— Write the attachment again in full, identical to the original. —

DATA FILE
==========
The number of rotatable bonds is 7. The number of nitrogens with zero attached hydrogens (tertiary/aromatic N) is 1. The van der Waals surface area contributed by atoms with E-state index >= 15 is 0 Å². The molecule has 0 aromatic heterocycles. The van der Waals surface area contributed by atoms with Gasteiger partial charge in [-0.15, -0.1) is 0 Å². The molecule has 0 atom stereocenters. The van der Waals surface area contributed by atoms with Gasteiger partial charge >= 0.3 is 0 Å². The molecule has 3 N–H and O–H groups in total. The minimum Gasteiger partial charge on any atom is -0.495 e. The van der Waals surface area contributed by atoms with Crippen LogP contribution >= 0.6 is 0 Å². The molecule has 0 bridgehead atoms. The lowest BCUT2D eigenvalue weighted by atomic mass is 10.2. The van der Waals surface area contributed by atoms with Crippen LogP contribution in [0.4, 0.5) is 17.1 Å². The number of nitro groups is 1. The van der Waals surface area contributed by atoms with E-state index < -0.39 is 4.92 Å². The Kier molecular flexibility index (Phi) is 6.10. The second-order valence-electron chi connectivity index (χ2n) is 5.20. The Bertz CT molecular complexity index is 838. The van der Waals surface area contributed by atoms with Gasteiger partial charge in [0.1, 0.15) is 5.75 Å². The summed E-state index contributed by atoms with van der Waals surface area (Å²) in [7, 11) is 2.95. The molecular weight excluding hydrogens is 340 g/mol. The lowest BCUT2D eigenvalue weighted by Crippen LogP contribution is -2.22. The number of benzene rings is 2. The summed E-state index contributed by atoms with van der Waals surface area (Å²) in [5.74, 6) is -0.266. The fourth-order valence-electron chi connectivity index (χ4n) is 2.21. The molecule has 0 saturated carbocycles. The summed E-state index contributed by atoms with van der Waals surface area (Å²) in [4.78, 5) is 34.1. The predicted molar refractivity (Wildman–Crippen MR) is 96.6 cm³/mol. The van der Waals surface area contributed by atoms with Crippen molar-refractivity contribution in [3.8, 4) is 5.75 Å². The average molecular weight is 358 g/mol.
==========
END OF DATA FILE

The number of rotatable bonds is 7. The number of nitrogens with zero attached hydrogens (tertiary/aromatic N) is 1. The van der Waals surface area contributed by atoms with E-state index >= 15 is 0 Å². The molecule has 0 aromatic heterocycles. The van der Waals surface area contributed by atoms with Gasteiger partial charge in [-0.15, -0.1) is 0 Å². The molecule has 0 atom stereocenters. The van der Waals surface area contributed by atoms with Gasteiger partial charge >= 0.3 is 0 Å². The molecule has 3 N–H and O–H groups in total. The minimum Gasteiger partial charge on any atom is -0.495 e. The van der Waals surface area contributed by atoms with Crippen LogP contribution >= 0.6 is 0 Å². The molecule has 0 bridgehead atoms. The lowest BCUT2D eigenvalue weighted by atomic mass is 10.2. The van der Waals surface area contributed by atoms with Crippen LogP contribution in [0.4, 0.5) is 17.1 Å². The number of nitro groups is 1. The van der Waals surface area contributed by atoms with E-state index < -0.39 is 4.92 Å². The Kier molecular flexibility index (Phi) is 6.10. The second-order valence-electron chi connectivity index (χ2n) is 5.20. The Bertz CT molecular complexity index is 838. The van der Waals surface area contributed by atoms with Gasteiger partial charge in [0.1, 0.15) is 5.75 Å². The summed E-state index contributed by atoms with van der Waals surface area (Å²) in [7, 11) is 2.95. The molecular weight excluding hydrogens is 340 g/mol. The lowest BCUT2D eigenvalue weighted by Crippen LogP contribution is -2.22. The number of benzene rings is 2. The summed E-state index contributed by atoms with van der Waals surface area (Å²) in [5.74, 6) is -0.266. The fourth-order valence-electron chi connectivity index (χ4n) is 2.21. The molecule has 0 saturated carbocycles. The summed E-state index contributed by atoms with van der Waals surface area (Å²) in [4.78, 5) is 34.1. The predicted molar refractivity (Wildman–Crippen MR) is 96.6 cm³/mol. The van der Waals surface area contributed by atoms with Crippen molar-refractivity contribution in [3.8, 4) is 5.75 Å². The average molecular weight is 358 g/mol.